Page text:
A sleepy Saturday afternoon it was in Meopham as I parked the car. A rather leisurely-looking game of cricket was taking place on the green, a cyclist was taking a rest and that was about all there was in terms of signs of life. I threw my pack on my back and headed off down a nearby footpath.
Gently downhill, the path fringed with blackberry bushes, not enough ready to really bother stopping to pick. At the bottom, a walk along a shallow grassy valley, the cows living there just as sleepy as the cricket match.
I came upon a closed gate, the fence either side either invisible or not actually there. Another one for my album of useless path furniture.
The next path cut across a rugby pitch, which just seemed like an extension of the neighbouring house’s garden. Two large dogs were noisily patrolling their territory, and knowing the effect I have on the canine species as well as being outnumbered, I opted to take the slightly longer route along the road to join the next path.
A path junction and I cut across a rough grassy field and up through another. Into the woods and I emerged into a wide grassy clearing, my initial target for the camp. Finding that I’d be visible from all sides, I explored the adjacent woodland and fields. Pheasants and squirrels fled in all directions as I approached.
A likely spot in a field of poppies came up and I explored the margins of the land for a secluded spot away from the designated paths. A suitably flat and grassy area presented itself at the field edge away from the crop area. Teazels provided a fence around the pitch and obscured the tent from prying eyes. Better still I just about had a 4G signal. It was decided, this would be the spot.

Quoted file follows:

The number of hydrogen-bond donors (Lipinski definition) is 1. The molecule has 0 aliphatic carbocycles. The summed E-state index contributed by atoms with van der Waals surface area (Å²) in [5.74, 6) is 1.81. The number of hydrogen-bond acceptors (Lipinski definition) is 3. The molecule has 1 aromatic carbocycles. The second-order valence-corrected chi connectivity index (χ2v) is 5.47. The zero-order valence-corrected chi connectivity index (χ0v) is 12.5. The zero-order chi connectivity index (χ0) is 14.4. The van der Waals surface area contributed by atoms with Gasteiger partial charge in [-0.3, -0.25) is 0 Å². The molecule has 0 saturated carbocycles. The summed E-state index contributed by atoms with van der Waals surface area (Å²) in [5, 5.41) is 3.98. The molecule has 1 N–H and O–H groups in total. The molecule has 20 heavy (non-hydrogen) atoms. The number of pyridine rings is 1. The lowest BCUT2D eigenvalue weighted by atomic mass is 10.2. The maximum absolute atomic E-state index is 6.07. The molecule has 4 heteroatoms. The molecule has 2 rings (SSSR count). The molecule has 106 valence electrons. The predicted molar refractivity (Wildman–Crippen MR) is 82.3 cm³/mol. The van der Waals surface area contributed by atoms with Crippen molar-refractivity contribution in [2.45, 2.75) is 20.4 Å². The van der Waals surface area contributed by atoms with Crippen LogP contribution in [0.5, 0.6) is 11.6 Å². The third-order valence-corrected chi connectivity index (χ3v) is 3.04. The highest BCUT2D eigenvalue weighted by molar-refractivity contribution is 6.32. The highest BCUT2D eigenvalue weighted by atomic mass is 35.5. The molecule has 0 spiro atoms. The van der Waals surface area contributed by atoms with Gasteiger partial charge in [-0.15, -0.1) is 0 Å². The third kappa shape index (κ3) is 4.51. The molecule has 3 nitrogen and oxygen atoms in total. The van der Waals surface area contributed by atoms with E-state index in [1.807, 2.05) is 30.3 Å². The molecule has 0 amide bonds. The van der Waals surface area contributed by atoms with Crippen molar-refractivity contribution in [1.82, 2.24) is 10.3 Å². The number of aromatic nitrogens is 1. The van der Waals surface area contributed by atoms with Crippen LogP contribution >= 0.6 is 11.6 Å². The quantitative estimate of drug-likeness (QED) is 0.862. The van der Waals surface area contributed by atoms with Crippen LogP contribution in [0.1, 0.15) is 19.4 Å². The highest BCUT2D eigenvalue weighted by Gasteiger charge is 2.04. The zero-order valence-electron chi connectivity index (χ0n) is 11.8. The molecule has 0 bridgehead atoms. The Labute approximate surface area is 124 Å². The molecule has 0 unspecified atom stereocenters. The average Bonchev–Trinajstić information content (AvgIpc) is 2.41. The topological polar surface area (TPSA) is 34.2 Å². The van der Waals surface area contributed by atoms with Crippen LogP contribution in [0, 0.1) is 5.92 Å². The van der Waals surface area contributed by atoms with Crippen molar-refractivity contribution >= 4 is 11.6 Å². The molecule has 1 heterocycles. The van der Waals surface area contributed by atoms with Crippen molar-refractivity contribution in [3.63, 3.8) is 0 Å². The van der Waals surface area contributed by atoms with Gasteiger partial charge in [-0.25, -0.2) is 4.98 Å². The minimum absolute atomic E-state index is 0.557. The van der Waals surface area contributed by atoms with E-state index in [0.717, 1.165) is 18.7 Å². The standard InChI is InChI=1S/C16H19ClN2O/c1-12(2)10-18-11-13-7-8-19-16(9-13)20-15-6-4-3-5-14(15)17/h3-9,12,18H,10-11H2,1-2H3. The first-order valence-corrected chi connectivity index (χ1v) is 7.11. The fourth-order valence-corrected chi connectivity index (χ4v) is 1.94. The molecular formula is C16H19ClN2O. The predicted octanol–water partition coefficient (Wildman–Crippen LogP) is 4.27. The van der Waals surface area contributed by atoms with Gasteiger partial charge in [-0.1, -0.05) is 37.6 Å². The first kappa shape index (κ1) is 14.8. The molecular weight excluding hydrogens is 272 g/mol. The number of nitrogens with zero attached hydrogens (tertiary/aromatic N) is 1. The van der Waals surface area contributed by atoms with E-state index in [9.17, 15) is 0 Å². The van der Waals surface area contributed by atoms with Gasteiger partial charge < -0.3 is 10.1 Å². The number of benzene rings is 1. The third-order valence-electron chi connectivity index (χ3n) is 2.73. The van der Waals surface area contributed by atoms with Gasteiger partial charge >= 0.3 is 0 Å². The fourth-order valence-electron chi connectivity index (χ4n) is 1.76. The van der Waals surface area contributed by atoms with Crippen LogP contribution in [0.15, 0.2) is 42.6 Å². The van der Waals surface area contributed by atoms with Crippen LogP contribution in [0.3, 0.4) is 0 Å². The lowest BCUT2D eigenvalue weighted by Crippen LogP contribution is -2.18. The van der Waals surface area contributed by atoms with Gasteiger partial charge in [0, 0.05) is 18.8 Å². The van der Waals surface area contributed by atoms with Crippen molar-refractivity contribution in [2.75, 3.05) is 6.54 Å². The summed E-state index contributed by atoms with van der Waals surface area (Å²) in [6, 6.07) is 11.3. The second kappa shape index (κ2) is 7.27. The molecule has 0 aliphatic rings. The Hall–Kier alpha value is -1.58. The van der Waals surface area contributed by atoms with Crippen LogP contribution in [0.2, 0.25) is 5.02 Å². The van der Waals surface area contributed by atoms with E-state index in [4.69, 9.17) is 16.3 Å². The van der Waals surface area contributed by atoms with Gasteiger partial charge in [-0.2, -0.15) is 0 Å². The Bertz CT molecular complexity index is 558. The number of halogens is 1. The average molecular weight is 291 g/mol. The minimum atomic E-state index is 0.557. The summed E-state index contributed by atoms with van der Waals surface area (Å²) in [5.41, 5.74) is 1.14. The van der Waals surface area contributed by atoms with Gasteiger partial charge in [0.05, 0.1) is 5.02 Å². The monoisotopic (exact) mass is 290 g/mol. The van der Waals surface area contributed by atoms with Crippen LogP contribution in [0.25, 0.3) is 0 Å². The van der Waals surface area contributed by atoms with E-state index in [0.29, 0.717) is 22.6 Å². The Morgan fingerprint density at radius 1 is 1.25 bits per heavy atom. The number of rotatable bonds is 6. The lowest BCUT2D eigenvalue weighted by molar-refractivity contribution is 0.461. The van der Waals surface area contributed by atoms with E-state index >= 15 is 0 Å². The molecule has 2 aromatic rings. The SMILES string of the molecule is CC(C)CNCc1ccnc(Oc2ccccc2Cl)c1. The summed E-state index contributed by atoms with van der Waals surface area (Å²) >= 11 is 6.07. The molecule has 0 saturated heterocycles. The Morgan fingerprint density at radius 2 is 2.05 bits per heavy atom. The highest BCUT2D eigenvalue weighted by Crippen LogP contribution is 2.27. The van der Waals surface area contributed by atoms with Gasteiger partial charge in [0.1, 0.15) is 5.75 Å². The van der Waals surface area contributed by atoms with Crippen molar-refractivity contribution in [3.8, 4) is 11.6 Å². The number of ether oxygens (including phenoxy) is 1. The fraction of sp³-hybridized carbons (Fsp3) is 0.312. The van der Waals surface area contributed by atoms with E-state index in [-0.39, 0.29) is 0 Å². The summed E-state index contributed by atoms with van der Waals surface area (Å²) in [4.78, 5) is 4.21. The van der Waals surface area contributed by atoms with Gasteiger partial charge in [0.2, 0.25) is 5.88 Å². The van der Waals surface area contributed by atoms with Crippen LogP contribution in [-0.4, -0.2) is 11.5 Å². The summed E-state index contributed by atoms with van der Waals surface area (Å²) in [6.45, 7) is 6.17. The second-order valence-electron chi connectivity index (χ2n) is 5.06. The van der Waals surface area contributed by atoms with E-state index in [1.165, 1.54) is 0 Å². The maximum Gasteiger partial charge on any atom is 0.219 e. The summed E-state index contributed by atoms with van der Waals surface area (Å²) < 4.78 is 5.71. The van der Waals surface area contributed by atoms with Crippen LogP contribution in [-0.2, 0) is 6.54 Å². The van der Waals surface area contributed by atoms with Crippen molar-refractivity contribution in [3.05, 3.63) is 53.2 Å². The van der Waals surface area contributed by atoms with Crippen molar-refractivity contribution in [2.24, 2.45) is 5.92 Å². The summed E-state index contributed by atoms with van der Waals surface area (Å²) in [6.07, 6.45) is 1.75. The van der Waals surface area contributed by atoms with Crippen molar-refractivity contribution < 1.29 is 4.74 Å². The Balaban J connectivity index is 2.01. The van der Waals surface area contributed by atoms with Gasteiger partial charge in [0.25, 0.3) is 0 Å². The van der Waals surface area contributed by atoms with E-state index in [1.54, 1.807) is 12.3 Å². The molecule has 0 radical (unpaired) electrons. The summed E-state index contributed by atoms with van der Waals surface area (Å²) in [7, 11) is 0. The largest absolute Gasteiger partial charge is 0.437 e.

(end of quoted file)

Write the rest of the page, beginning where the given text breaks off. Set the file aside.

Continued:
The sun sank behind the trees, chilli and beer were consumed, and I retired to the warmth of the tent, lying on my back looking at the stars above.
Sunlight felt its way over the tent, and I popped my head out to see sunrise getting going. Anxious to be packed up before the first dog walkers were out and about, I dressed, cooked breakfast and packed up all in short order.
A minute’s walk and I was back on the footpath heading down into the valley. A hen pheasant cornered in the corner by the gate, frantically flew headlong at the fence, desperate get away from me. I backed up to give her an avenue of escape. Dew soaked my trail shoes and penetrated the mesh. At the bottom a choice – more of the same wet walk across fields, or I could just use the lanes to return to the car. Wanting to get on with the long list of things I wanted to do, I opted for the lanes and found myself back at the car a little under an hour from camp.
It wasn’t a long walk – a little over 6 miles in total – but this time the objective was the camp. This keeps me on track for at least one wild camp every month this year, and with work as I can’t get to the hills as often as before, brief escapes locally are invaluable. It was also a chance to test the new shelter, which I’d been itching to do all week. More about that in a future post.